The History of Candy and Who Ate It
The Gridley Inn will be hosting a Historic Candy Tasting by Author,
Susan Benjamin. Susan will enthusiastically teach you about where
candy and its’ flavors came from throughout history; while she offers
you her candy tasting experience.
Following your history of candy, Seneca County Historian and Author,
Walter Gable will speak on the local Civil War Soldiers that ate the
candy available during the war.
Book Signing and Reception to Follow
Purchase advance Tickets at:
Waterloo Village Office, 41 West Main St.
Waterloo, NY 13165
The Gridley Inn, 36 W. Main Street, Waterloo, NY 13165
The History of Candy and Who Ate It
Double Book Signing
Thursday, May 12
The Gridley Inn, 36 W. Main St.
Starting at 7:00 pm, $10.00 pp
“Here’s what is so fantastic about Sweet as Sin: you think you’re just going to be reading about the history of candy, but intertwined you find so many untold stories of the history of America. Sweet as Sin is filled with exciting stories of slavery, spies, inventors, and men and women who helped shape and define America in their quest to succeed. Sweet as Sin will be the ‘candy bible’ in my museum stores. Thank you, Susan Benjamin, for making my job so much fun!” —Michele Schulz, visitor services manager, Days of ’76 Museum
“Sweet as Sin is a delightfully delicious look at the history of candy. It is a wonderful journey from start to finish and is filled with intriguing facts, pictures, and anecdotes. This is a must-read for anyone with a sweet tooth!”
—Jonathan Clough, director of marketing, SWEET! Hollywood
Sweet as Sin
The Unwrapped Story of How Candy Became America’s Favorite Pleasure
Readers with an interest in the history of food and Americana will savor this cultural history.
There’s more to candy than its sugary taste. As this book shows, candy has a remarkable history, most of it sweet, some of it bitter. The author, a food historian and candy expert, tells the whole story—from the harvesting of the marshmallow plant in ancient Egypt to the mass-produced candy innovations of the twentieth century. Along the way, the reader is treated to an assortment of entertaining facts and colorful characters. These include a deposed Mexican president who ignited the modern chewing gum industry, the Native Americans who created pemmican, an important food, by mixing fruit with dried meat, and the little-known son of a slave woman who invented the sugar-processing machine still in use today.
Susan Benjamin traces people’s changing palate over the centuries as roots, barks, and even bugs were savored as treats. She surveys the many uses of chocolate from the cacao bean enjoyed by Olmec Indians to candy bars carried by GIs in World War II. She notes that many candies are associated with world’s fairs and other major historical events.
Fun and informative, this book will make you appreciate the candy you love even more by revealing the fascinating backstory behind it.
Susan Benjamin is a candy historian and owner of the nation’s only historic candy stores located in Historic Harpers Ferry, WV, and Fredrick, Maryland. She has been featured on numerous media outlets including Fox News, Voice of America, the Sacramento Bee, the Pittsburgh Press, and other newspapers, blogs, and radio programs. Currently being considered to host a major network television program on historic candy, she is also working with a veteran PBS producer to create a YouTube channel on the topic. She regularly speaks at museums, business meetings, historical societies, and other events. The author of nine books, Benjamin is also a journalist, former college professor and radio show host, and a member of the Culinary Historians of Washington.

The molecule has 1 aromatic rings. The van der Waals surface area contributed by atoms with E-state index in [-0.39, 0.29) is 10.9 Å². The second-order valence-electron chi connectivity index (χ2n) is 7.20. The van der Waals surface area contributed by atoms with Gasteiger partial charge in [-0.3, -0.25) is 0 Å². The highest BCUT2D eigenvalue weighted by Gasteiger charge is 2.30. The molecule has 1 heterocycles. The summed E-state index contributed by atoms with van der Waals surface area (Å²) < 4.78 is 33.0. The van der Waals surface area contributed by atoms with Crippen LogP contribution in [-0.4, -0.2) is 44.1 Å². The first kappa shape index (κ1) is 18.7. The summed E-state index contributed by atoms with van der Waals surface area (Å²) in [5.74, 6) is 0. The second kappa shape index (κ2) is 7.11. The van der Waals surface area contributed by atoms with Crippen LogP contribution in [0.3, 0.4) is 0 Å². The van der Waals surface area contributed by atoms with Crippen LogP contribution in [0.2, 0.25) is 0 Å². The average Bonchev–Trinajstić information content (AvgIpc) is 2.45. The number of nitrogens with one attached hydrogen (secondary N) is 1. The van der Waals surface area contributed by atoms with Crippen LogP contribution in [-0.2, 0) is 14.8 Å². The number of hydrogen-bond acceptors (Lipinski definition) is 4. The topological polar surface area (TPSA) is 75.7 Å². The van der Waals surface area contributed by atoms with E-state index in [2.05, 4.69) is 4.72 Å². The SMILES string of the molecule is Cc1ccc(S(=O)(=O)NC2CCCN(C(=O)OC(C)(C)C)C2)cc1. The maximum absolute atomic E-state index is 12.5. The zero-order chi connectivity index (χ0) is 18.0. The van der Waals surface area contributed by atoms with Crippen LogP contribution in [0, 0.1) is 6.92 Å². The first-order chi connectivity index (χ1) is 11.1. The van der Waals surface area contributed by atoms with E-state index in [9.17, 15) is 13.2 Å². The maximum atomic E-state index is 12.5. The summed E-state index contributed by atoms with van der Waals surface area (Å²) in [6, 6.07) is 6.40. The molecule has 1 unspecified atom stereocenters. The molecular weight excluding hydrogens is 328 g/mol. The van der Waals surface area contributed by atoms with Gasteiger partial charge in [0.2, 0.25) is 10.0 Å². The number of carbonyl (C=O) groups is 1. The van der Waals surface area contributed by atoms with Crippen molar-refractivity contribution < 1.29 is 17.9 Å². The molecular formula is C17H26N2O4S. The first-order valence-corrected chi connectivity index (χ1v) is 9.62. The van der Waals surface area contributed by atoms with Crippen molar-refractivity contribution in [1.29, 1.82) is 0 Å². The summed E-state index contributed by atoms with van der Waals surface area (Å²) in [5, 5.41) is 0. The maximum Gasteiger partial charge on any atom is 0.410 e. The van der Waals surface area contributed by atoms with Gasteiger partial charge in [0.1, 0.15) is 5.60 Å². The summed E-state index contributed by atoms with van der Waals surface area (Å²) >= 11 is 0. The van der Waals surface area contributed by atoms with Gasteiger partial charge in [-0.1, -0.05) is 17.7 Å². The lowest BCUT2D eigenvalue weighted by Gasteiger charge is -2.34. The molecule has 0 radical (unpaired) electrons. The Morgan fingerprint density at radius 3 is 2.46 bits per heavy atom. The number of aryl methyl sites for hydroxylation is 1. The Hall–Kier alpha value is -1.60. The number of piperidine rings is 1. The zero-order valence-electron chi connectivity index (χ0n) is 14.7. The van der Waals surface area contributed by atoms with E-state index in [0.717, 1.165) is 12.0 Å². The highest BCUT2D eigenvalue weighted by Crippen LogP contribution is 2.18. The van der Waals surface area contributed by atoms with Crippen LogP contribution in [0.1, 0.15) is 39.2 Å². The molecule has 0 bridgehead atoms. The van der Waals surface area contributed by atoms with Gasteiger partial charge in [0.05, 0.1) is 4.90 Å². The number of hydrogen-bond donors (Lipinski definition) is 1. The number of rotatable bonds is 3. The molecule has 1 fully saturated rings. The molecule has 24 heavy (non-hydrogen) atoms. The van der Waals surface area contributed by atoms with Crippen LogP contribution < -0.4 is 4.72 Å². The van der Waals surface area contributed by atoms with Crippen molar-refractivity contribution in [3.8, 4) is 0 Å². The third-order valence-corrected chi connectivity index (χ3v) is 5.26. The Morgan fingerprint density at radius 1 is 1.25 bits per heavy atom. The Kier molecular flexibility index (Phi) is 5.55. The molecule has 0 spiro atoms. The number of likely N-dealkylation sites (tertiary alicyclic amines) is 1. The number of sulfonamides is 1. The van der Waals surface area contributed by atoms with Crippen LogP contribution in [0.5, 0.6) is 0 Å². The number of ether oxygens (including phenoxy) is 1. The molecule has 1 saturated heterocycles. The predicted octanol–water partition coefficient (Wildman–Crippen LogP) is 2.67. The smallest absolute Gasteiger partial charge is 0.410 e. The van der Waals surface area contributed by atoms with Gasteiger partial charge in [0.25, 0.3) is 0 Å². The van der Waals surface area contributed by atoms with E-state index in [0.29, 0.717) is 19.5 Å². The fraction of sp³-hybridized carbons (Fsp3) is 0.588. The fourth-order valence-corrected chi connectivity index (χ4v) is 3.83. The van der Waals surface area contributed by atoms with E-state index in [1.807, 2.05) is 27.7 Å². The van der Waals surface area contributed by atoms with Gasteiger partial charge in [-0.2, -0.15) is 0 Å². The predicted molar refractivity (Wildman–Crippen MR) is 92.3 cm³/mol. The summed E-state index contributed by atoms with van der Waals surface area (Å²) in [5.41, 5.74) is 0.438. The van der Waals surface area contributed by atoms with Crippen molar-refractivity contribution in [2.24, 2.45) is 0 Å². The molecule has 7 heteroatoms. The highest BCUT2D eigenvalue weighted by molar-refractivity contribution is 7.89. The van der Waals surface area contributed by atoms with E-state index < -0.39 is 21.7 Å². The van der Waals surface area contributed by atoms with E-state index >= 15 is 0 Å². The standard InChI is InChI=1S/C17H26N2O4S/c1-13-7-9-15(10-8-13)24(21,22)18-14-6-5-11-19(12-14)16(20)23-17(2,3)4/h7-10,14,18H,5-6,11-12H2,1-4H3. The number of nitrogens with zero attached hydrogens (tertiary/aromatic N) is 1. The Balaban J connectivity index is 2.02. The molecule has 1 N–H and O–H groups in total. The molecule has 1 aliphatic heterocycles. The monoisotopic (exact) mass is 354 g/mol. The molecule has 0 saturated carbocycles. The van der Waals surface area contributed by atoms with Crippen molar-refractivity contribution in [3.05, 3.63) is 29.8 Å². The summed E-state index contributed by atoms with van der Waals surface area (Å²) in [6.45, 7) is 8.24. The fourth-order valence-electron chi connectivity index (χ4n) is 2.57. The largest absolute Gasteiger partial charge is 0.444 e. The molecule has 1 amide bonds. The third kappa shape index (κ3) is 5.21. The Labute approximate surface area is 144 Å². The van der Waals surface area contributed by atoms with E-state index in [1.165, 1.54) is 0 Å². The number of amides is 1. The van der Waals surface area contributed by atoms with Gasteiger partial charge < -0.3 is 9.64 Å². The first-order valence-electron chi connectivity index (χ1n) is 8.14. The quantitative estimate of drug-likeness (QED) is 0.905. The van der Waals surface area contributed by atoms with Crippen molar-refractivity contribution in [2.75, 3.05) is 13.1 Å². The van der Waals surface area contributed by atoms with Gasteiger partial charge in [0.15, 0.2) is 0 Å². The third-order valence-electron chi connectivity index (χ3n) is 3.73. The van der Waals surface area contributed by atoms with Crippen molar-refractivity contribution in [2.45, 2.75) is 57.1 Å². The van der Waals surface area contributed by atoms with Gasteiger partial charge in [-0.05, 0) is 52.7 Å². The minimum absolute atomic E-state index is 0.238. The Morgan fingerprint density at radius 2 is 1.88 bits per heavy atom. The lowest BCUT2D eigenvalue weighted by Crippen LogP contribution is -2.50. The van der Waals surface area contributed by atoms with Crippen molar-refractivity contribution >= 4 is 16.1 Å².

328 pages • ISBN 9781633881402 • Trade paperback $18.00 • On Sale Date: March 15, 2016
Ebook ISBN 9781633881419 • Ebook $11.99
Seneca County and the Civil War
author: Walter Gable, Seneca County Historian
publisher: The History Press, 2014
Though hundreds of miles away from the death and destruction of the battlefield, Seneca County, New York, contributed more than its share for the preservation of the Union. Many brave men left home to fight, suffering hardships and casualties. John Hoster, great-grandfather of the book author, was captured in June 1864 and held at the infamous Andersonville prison camp. Hoster’sjournal has provided invaluable insight into what soldiers held prisoner at Andersonville endured. At home, Seneca County farmers fed Lincoln’s hungry army, and the story of the Scythe Tree is a reminder of those many who never returned home from battle. After the Civil War, Waterloo’s celebration in remembrance of fallen soldiers was copied around the country, and Waterloo is recognized as the official birthplace of Memorial Day. Seneca County Historian Walter Gable recounts the remarkable story of Seneca County during the Civil War.
Biography of Walter Gable
Walter Gable has been the Seneca County Historian since August 2003. He was a social studies teacher for 32 years. He earned both his bachelor’s and master’s degrees at Syracuse University. He was president of the New York State Council for the Social Studies and was the recipient of its Distinguished Social Studies Educator Award. He received Seneca Falls’ Community Service Award in 2012 and the Seneca County Chamber of Commerce’s Lifetime Achievement Award in 2015.